In our third article, Sheri Wysong ponders how Pruess Lake, a small feature on the Utah-Nevada border, came to be named for Charles Preuss, a cartographer who never visited it. Through careful comparison of historical maps, Wysong reaches a fascinating, complex answer. It involves many of the explorers and mapmakers of the nineteenth century—including William Ashley, Jedediah Smith, Charles Preuss, and David H. Burr—and a second lake, Beaver, that no longer exists. The history of the naming of Pruess Lake and its connection to Beaver Lake hints at efforts to honor Charles Preuss and teaches about the shifting representation of geography in the American West.

Fourth, we present a collection of speeches and essays that consider two difficult moments in American history: the incarceration of Japanese Americans during World War II and the use of the atomic bomb. Written by a scholar of the Japanese-American experience, the founder of the Topaz Museum, an attorney who argued Korematsu v. United States (1983), and a lifelong liaison between Japan and American, these pieces ask how we can thoughtfully deal with the past in public forums.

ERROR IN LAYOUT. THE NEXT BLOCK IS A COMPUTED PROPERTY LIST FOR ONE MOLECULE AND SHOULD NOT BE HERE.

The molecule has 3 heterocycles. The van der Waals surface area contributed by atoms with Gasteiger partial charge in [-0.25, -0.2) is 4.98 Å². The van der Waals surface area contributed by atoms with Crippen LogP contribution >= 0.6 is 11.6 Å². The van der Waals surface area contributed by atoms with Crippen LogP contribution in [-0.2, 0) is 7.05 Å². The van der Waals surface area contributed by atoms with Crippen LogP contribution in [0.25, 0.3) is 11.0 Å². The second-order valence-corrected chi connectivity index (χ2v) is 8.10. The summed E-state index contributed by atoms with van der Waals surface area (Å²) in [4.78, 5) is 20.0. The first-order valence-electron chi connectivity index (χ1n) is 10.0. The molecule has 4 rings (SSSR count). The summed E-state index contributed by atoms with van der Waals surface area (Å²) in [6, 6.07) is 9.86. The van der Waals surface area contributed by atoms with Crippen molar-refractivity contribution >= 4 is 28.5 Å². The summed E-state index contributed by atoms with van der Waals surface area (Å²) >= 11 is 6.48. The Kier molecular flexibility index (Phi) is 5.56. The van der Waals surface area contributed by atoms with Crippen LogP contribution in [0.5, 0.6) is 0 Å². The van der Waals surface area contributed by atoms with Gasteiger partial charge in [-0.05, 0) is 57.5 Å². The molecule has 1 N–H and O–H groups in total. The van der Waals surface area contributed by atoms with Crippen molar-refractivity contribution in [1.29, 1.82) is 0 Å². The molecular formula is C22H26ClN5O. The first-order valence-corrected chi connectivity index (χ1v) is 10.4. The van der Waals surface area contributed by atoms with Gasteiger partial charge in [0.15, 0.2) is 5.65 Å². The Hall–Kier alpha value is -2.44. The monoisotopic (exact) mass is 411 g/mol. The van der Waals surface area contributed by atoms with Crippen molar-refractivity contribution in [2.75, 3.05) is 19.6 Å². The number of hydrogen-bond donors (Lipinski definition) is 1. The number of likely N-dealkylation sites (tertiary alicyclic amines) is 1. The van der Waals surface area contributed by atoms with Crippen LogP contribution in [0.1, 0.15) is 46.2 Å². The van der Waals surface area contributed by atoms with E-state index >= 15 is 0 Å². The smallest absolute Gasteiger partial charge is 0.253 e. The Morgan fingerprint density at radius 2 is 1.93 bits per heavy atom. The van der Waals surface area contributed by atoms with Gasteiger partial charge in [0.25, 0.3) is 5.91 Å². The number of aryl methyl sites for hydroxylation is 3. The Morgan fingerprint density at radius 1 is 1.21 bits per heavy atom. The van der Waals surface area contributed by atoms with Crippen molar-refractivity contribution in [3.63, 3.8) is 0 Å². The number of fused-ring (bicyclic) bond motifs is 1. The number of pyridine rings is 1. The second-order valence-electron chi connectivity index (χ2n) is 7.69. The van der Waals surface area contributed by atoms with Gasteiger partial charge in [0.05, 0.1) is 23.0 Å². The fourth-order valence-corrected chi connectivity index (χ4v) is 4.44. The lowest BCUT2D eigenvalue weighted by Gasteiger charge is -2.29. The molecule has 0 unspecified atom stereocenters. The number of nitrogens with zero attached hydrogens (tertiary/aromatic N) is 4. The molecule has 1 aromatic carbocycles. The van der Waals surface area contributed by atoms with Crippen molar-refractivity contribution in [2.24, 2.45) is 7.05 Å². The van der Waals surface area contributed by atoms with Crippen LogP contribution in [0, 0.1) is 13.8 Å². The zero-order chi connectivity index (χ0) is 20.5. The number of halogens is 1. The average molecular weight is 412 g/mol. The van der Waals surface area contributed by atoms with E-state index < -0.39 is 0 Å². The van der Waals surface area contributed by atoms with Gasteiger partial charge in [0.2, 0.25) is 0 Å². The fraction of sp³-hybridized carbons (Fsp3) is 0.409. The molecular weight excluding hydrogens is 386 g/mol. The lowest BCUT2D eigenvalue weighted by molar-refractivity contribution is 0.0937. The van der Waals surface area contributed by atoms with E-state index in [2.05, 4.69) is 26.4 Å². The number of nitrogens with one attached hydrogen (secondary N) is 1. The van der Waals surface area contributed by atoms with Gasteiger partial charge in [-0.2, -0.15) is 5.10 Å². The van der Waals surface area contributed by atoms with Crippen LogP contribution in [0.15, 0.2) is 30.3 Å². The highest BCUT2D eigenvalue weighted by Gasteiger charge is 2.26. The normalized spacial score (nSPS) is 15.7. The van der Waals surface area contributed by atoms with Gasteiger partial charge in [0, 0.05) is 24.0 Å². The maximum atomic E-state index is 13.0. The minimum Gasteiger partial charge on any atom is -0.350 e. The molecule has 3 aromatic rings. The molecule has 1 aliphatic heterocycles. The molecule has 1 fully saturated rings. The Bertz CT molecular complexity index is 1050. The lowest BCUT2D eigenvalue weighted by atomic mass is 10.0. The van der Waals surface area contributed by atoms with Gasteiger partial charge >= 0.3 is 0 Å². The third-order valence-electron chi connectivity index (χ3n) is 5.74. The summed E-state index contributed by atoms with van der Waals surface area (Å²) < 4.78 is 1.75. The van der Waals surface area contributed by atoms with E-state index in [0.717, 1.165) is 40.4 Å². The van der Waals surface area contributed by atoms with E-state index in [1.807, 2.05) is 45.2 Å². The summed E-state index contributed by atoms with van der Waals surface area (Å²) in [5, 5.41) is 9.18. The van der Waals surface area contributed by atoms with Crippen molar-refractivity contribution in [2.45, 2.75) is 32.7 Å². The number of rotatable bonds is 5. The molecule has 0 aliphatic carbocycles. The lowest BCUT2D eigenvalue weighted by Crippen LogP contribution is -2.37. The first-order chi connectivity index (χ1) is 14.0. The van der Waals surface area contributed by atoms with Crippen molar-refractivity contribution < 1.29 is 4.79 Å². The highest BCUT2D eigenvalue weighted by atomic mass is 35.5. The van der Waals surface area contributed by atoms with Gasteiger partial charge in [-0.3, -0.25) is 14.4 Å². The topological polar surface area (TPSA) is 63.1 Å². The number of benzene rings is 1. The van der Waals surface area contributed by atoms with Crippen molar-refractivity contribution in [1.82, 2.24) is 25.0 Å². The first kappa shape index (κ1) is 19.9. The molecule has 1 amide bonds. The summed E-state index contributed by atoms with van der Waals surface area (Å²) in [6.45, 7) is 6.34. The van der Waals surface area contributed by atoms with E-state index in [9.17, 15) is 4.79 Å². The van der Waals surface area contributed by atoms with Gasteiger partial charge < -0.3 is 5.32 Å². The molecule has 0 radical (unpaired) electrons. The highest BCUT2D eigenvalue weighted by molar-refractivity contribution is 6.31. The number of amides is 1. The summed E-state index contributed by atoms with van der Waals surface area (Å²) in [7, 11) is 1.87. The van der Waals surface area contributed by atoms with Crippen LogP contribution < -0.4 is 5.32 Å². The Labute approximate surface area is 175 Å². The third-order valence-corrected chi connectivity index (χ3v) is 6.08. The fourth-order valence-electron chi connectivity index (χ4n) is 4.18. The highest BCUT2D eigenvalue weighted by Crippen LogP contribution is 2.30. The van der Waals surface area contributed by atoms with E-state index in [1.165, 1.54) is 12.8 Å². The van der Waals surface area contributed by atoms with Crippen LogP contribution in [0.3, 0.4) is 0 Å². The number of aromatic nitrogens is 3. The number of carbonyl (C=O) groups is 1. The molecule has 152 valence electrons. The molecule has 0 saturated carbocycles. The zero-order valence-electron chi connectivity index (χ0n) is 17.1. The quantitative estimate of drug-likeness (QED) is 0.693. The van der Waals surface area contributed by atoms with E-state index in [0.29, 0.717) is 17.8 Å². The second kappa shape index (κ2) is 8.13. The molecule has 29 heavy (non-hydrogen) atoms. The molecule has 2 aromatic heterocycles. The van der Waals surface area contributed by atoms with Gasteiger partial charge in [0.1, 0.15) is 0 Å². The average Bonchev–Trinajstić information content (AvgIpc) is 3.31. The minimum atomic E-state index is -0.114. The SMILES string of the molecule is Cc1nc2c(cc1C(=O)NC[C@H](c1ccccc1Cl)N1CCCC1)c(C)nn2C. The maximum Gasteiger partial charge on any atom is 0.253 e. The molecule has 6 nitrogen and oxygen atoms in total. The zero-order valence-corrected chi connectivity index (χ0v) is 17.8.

Our fifth piece, an update from the Fife Folklore Archives, discusses the background of the Cache Valley Utah Drug Court Oral History Project. This significant public history project used oral history methodology to preserve the experiences of drug court participants. Finally, as with too many recent numbers of UHQ, the spring issue closes with a memorial to a great scholar of Utah history.

[1] Jerry D. Spangler, “Re-discovering the 1931 Claflin-Emerson Expedition,” Utah Historical Quarterly Web Extras, accessed June 14, 2018, history.utah.gov/uhqextras.

Book Reviews

Gregory F. Michno, Depredation and Deceit: The Making of the Jicarilla and Ute Wars in New Mexico
Reviewed by Jennifer Macias

Steven G. Baker, Rick Hendricks, and Gail Carroll Sargent, Juan Rivera’s Colorado, 1765: The First Spaniards among the Ute and Paiute Indians on the Trail to Teguayo
Reviewed by Robert McPherson